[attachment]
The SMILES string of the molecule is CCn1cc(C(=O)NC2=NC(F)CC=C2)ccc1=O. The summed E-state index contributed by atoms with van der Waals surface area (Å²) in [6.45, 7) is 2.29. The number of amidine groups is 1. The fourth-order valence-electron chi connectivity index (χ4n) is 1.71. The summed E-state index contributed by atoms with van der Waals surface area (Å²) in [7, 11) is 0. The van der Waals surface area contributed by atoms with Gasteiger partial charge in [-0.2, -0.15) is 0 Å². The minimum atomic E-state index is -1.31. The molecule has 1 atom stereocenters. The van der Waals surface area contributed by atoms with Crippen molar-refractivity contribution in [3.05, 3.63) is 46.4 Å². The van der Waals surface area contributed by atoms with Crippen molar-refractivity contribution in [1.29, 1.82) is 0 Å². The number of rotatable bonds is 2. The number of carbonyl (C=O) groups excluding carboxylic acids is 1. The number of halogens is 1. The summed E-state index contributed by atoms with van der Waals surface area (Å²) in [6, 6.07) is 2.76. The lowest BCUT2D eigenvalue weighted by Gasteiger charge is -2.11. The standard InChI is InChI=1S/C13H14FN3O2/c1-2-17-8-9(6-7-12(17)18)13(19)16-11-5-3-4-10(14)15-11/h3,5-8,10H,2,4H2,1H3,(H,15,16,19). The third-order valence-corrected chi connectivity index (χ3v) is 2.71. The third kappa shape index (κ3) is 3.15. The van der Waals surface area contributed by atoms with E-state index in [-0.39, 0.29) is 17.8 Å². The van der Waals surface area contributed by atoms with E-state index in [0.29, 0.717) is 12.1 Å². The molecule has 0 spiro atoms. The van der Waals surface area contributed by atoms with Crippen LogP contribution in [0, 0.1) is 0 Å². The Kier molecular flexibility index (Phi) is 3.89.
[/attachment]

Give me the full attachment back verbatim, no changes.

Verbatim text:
The SMILES string of the molecule is CCn1cc(C(=O)NC2=NC(F)CC=C2)ccc1=O. The summed E-state index contributed by atoms with van der Waals surface area (Å²) in [6.45, 7) is 2.29. The number of amidine groups is 1. The fourth-order valence-electron chi connectivity index (χ4n) is 1.71. The summed E-state index contributed by atoms with van der Waals surface area (Å²) in [7, 11) is 0. The van der Waals surface area contributed by atoms with Gasteiger partial charge in [-0.2, -0.15) is 0 Å². The minimum atomic E-state index is -1.31. The molecule has 1 atom stereocenters. The van der Waals surface area contributed by atoms with Crippen molar-refractivity contribution in [3.05, 3.63) is 46.4 Å². The van der Waals surface area contributed by atoms with Crippen molar-refractivity contribution in [1.29, 1.82) is 0 Å². The number of rotatable bonds is 2. The number of carbonyl (C=O) groups excluding carboxylic acids is 1. The number of halogens is 1. The summed E-state index contributed by atoms with van der Waals surface area (Å²) in [6, 6.07) is 2.76. The lowest BCUT2D eigenvalue weighted by Gasteiger charge is -2.11. The standard InChI is InChI=1S/C13H14FN3O2/c1-2-17-8-9(6-7-12(17)18)13(19)16-11-5-3-4-10(14)15-11/h3,5-8,10H,2,4H2,1H3,(H,15,16,19). The third-order valence-corrected chi connectivity index (χ3v) is 2.71. The third kappa shape index (κ3) is 3.15. The van der Waals surface area contributed by atoms with E-state index in [-0.39, 0.29) is 17.8 Å². The van der Waals surface area contributed by atoms with E-state index in [0.29, 0.717) is 12.1 Å². The molecule has 0 spiro atoms. The van der Waals surface area contributed by atoms with Crippen LogP contribution in [0, 0.1) is 0 Å². The Kier molecular flexibility index (Phi) is 3.89.